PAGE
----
Birds of a Feather – Pelicans & Me

  • Fossils of pelicans date back almost 40 million years ago.  My body is already fossilized . . . can’t imagine what I’ll look like in 40 million years . . .
  • Pelican pouches can hold up to three gallons of water (2 – 3 times the amount their stomachs can hold). My stomach can hold up to 1/2 gallon of ice cream at one time ( 2 – 3 times the amount my mouth can hold)
  • Depending on the species, a pelican’s the body length can range from 4 to 6 feet and the weight can range from 10 to 30 pounds. I only wished my height and weight were in similar proportions.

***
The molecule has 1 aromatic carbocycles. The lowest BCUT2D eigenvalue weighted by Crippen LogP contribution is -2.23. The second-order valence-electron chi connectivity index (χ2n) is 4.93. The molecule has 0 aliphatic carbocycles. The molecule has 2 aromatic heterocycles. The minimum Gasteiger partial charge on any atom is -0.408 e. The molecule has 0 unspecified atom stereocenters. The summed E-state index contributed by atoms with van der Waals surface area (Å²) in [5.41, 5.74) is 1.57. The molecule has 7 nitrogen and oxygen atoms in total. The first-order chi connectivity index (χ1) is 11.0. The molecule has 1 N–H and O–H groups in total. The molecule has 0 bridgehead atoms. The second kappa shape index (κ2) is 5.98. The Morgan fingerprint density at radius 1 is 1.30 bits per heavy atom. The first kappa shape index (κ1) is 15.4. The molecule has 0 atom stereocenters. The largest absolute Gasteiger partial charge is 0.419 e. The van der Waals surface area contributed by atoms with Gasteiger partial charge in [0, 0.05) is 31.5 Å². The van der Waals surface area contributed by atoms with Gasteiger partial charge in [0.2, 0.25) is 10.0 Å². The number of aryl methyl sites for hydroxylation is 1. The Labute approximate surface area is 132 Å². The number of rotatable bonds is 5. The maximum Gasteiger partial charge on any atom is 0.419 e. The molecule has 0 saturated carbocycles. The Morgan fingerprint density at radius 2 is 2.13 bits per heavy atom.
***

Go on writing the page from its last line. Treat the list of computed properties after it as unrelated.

• The brown pelican dives on fish from above and snares them in its bill.  I don’t have a bill – have to use my fingers to eat fish.
  • Gulls will often sit on a pelican’s head to steal its fish when it opens its bill to pour out the water.  What can I say?  No one steals my food and lives to tell about it.
  • Pelicans are social birds and typically travel in flocks, often strung out in a line. I am a social creature too but I will never admit to being strung out.
  • Pelicans incubate their eggs with their feet. They hold the eggs under the webs that stretch from the front toes to the hind toe, standing on the eggs to warm them.  There are easier ways to boil an egg . . .
Non-dominant, fish hand drawing
Non-dominant, fish hand drawing